The male's only involvement in the reproductive process is the actual mating with the female. They neither live nor migrate in flocks; and there is no pair bond for this species. Males court females by flying in a u-shaped pattern in front of them. He will separate from the female immediately after copulation. One male may mate with several females. In all likelihood, the female will also mate with several males. The males do not participate in choosing the nest location, building the nest or raising the chicks.

The female is responsible for building the cup-shaped nest out of plant fibers woven together and green moss on the outside for camouflage in a protected location in the daisy Espeletia or builds a nest of material from the daisy plant in a cliff or bank.

She lines the nest with soft plant fibers, animal hair and feather down, and strengthens the structure with spider webbing and other sticky material, giving it an elastic quality to allow it to stretch to double its size as the chicks grow and need more room. The nest is typically found on a low, skinny horizontal branch.

The average clutch consists of two white eggs, which she incubates alone, while the male defends his territory and the flowers he feeds on. The young are born blind, immobile and without any down.

The female alone protects and feeds the chicks with regurgitated food (mostly partially-digested insects since nectar is an insufficient source of protein for the growing chicks). The female pushes the food down the chicks' throats with her long bill directly into their stomachs.

As is the case with other hummingbird species, the chicks are brooded only the first week or two, and left alone even on cooler nights after about 12 days - probably due to the small nest size. The chicks leave the nest when they are about 20 days old.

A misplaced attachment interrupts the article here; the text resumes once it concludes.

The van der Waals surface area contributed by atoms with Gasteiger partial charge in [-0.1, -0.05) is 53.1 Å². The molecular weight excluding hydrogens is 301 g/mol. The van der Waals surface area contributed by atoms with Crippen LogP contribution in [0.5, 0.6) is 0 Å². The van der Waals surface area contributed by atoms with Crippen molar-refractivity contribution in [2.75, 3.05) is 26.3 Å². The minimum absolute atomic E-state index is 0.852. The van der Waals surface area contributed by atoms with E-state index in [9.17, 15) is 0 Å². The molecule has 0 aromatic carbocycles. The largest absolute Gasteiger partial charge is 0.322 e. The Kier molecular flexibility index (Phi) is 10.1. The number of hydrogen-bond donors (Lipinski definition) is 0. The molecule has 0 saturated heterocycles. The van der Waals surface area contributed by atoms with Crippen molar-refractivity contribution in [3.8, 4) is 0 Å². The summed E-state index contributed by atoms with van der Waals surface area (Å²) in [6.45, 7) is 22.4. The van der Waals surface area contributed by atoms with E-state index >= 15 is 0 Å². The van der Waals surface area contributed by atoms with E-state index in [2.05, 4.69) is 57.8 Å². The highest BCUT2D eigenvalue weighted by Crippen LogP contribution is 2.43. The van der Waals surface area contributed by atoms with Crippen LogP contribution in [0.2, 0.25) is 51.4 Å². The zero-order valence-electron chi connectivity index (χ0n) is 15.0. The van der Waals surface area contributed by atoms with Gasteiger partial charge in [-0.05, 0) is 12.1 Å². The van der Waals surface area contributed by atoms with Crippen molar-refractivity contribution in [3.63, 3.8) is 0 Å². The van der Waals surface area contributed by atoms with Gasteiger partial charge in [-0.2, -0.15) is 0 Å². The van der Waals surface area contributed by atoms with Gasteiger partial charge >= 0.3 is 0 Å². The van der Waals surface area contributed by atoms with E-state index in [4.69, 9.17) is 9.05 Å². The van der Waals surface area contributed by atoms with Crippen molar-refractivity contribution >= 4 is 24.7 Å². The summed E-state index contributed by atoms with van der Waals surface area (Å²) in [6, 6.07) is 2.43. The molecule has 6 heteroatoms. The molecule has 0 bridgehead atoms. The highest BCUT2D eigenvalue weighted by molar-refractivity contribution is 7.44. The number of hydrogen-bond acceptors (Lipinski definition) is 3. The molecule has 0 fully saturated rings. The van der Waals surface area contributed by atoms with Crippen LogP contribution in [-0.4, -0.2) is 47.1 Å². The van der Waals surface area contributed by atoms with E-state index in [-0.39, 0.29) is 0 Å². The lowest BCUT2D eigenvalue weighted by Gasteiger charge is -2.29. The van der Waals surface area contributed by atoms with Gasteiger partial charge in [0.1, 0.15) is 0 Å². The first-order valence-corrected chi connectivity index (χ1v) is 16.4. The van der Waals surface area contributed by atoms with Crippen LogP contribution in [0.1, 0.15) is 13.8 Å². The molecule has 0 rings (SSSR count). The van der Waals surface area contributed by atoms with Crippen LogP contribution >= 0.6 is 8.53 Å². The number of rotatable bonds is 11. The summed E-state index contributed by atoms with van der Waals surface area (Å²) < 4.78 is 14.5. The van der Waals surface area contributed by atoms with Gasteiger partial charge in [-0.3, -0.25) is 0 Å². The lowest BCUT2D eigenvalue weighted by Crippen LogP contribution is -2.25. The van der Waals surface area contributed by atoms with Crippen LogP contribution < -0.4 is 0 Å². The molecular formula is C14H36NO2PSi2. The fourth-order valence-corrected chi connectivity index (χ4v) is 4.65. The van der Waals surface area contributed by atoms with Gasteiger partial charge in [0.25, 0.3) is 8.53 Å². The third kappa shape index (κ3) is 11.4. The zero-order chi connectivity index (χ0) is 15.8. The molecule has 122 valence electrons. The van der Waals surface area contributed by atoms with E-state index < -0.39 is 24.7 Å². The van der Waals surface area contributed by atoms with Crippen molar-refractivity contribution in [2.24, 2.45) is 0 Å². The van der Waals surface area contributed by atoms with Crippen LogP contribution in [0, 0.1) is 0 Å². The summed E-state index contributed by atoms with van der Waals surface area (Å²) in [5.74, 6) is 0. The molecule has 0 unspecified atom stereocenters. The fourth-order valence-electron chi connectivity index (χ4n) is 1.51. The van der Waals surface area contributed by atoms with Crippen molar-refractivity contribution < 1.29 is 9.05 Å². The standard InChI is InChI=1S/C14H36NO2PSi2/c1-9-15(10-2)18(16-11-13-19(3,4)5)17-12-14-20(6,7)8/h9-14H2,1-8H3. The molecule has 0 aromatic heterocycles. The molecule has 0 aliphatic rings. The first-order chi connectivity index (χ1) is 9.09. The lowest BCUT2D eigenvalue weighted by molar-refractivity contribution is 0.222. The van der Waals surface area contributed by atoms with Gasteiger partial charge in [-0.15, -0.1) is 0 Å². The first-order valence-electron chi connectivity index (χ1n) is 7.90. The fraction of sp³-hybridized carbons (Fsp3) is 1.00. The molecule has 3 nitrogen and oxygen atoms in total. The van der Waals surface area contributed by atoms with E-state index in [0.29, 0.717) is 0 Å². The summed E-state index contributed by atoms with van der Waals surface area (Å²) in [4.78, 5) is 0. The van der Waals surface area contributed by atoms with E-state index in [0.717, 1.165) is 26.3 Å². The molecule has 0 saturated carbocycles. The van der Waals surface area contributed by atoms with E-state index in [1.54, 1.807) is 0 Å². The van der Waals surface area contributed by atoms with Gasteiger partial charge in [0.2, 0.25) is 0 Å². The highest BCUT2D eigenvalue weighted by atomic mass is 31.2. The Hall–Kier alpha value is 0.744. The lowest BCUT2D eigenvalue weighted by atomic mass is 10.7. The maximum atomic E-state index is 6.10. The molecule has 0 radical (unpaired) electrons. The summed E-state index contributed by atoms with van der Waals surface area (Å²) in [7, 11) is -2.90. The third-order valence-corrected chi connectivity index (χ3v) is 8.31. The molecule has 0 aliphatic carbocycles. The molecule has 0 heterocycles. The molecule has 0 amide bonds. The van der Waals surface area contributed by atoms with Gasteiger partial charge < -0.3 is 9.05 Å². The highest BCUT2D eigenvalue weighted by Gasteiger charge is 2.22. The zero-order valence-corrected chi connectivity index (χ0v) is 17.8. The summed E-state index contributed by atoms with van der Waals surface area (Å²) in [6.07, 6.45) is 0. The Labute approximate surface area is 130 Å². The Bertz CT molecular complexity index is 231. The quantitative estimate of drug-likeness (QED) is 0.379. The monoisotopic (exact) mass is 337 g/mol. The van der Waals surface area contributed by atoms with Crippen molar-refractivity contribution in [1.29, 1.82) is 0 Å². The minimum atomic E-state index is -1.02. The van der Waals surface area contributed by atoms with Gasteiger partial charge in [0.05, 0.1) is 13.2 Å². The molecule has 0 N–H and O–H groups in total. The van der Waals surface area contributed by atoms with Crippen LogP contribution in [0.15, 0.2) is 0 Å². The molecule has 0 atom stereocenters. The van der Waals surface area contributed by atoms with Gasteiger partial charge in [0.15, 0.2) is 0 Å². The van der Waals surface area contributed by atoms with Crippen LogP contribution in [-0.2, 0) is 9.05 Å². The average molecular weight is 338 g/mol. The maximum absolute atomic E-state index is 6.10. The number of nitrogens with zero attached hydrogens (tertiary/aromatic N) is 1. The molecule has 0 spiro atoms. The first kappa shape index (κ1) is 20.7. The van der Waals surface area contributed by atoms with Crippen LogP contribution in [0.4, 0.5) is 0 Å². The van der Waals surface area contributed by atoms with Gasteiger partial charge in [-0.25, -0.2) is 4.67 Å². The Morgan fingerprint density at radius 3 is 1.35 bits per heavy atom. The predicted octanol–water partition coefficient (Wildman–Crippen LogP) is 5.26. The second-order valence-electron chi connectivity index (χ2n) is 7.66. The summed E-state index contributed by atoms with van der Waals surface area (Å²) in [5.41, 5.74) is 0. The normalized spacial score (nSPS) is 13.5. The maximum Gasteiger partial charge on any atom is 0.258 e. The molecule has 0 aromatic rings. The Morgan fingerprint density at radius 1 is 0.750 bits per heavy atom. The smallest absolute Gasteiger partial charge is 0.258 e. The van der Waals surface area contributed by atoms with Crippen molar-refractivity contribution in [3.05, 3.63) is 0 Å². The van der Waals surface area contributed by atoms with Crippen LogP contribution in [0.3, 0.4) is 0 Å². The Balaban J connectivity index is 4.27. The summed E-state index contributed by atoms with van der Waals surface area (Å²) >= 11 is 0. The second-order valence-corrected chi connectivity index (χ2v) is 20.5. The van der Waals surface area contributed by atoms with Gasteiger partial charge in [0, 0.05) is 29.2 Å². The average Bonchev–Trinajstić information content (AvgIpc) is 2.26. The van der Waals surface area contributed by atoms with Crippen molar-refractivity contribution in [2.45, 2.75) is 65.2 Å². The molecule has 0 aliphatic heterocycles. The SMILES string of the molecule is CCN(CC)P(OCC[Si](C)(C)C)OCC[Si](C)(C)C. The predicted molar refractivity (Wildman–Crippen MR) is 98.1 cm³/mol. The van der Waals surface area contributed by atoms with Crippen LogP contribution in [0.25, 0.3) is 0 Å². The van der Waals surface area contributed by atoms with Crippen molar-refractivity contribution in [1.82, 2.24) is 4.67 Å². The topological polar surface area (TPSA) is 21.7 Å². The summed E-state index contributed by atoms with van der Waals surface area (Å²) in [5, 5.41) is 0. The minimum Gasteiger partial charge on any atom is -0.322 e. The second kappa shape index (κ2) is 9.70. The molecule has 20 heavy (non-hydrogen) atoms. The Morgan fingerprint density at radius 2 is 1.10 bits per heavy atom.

Diet / Feeding

The Bearded Helmetcrest Hummingbirds primarily feed on nectar taken from a variety of brightly colored, scented small flowers of trees, herbs, shrubs and epiphytes. They favor the flowers of the genera Espeletia, Echeveria, Siphocampylus, Castilleja and Draba. They use their long, extendible, straw-like tongues to retrieve the nectar while hovering with their tails cocked upward as they are licking at the nectar up to 13 times per second. Sometimes they may be seen hanging on the flower while feeding.

They also take some small spiders and insects - important sources of protein particularly needed during the breeding season to ensure the proper development of their young. Insects are often caught in flight (hawking); snatched off leaves or branches, or are taken from spider webs. A nesting female can capture up to 2,000 insects a day.

When foraging, they typically cling onto flowers or sometimes walk on the ground as they search for insects.

Males establish feeding territories, where they aggressively chase away other males as well as large insects - such as bumblebees and hawk moths - that want to feed in their territory. They use aerial flights and intimidating displays to defend their territories.


Metabolism and Survival and Flight Adaptions - Amazing Facts


Other Relevant Web Resources

Species Research by Sibylle Johnson